# Change in Enlarger Head Height corresponds to Change in Exposure Time, but by how much?

Discussion in 'Darkroom Developing and Printing' started by Gregory W Blank, Jul 20, 2004.

1. ### Dan QuinnGuest

I read Mr. Kings remark as meaning double the area "not quite double"
the time. As the lens nears the film plane it's speed nears it's
maximum. A f5.6 lens is only that speed with an infinitely
large enlargement. Dan

Dan Quinn, Jul 23, 2004

2. ### f/256Guest

Again, I think the opposite is true, a f/5.6 lens is only that speed with
zero enlargement, in other words, with the film carrier at an infinitely
distance from the lens, that would place the baseboard one focal length from
the lens. It is the distance lens to baseboard what you have to divide by
the diameter of the aperture (entrance pupil) to find the f/stop of the
lens. An enlarger is a camera with the "object or subject" being
photographed inside of it and the "film" outside of the camera.

Guillermo

f/256, Jul 23, 2004

3. ### Dan QuinnGuest

I'm considerably less than 100% convinced. Dan

Dan Quinn, Aug 15, 2004
4. ### f/256Guest

You really gave it a good -4 weeks- thought, before deciding the % of
convincedness!!

The original msg included a description of why that is, but removed that
paragraph before sending the msg. It read something like this: Contrary to
your photographic camera, an enlarger is a camera with the subject/object of
the picture inside the "camera obscura" and the photographic emulsion
outside in the open, that is why, BTW, the need to situate the enlarger
inside a darkroom. In essence, an enlarger takes pictures of a piece of
film and project its image on the paper. It is the distance image plane to
lens (exit pupil) what constitute the focal length of the lens, in other
words, the distance lens to baseboard, and -similarly to any other regular
photo.camera- that distance is equal to the nominal focal length of the
lens only when the subject/object (in other words the piece of film being
enlarged) is at an infinite distance from the lens. The marked f/stops are
only that for when the lens is focused at infinity.

Guillermo

f/256, Aug 15, 2004
5. ### Mike KingGuest

When making large changes in magnification another variable is reciprocity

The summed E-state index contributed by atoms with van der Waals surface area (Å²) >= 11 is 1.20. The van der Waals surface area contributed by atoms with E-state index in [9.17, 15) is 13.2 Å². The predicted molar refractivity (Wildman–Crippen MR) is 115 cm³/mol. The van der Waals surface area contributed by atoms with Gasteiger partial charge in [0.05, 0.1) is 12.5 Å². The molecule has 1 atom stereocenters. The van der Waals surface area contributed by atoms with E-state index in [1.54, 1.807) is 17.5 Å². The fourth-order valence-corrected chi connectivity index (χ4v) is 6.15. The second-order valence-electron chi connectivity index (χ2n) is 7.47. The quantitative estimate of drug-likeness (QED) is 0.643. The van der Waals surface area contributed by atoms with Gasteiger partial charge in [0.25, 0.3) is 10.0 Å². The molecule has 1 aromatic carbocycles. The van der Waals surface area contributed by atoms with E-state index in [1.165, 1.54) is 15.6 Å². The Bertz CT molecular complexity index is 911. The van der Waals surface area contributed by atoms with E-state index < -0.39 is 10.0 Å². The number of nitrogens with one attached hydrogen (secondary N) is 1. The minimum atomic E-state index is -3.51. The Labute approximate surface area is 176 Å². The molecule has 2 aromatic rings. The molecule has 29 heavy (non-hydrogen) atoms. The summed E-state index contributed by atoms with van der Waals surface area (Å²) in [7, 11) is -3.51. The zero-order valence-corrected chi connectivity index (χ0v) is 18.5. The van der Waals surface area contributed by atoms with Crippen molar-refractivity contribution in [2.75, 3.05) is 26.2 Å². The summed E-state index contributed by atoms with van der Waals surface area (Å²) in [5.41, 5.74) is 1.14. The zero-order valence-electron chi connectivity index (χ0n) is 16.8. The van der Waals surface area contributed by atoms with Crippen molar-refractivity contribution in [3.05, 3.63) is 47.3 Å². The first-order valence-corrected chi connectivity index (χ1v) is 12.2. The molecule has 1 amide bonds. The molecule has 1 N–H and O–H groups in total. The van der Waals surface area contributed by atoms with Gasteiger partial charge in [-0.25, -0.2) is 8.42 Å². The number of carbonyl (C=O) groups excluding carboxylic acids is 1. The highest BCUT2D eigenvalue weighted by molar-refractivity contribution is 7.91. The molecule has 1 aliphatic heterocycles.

departure.

I usually try to vary light intensity rather than exposure time for this
reason.

A US\$20 Ilford EM-10 meter is better and easier to use to calculate exposure
than a calculator.

Mike King, Aug 15, 2004
6. ### Dan QuinnGuest

OK. The speed of the lens is the lens to baseboard focal length
divided by the diameter of the lens opening. A 50mm lens at f4 has
an opening of 12.5mm. If the baseboard is 500mm below the lens the
effective lens speed is f40. If the lens is stoped down to f8 the
effective speed becomes f80, at f11, f120. Is my arithmetic
correct? Dan

Dan Quinn, Aug 16, 2004
7. ### f/256Guest

Dan

Except for the obvious typo of f120 that should be f110, I believe you are
correct.

To prove it: if you see the answer to question 7 in the LENS FAQ
http://www.photo.net/learn/optics/lensFAQ, you will see that the factor by
which we have to multiply the nominal f-number to get the effective
f-number, is ( 1 + M ), where M is the magnification. In the same FAQ you
have that the Gaussian form of the lens equation is 1/Si + 1/So = 1/f
(question 4), and also M = Si/So (question 5). So we have:

Si=500mm
So= ?
f=50mm
1/Si + 1/So = 1/f
1/500 + 1/So = 1/50
1/So = 1/50 + 1/500
1/So = (10 + 1)/500
So = 500/9
M = Si/So
M = 500/(500/9)
M = 9
So the f-number bellows factor is ( M + 1) = ( 9 + 1) = 10
Therefore:
f/4 -> f/40
f/8 -> f/80
etc.

Admittedly a more complicated way to look at it. Used here just to up the

Guillermo

f/256, Aug 16, 2004
8. ### f/256Guest

A correction to the finding of So:

1/Si + 1/So = 1/f
1/500 + 1/So = 1/50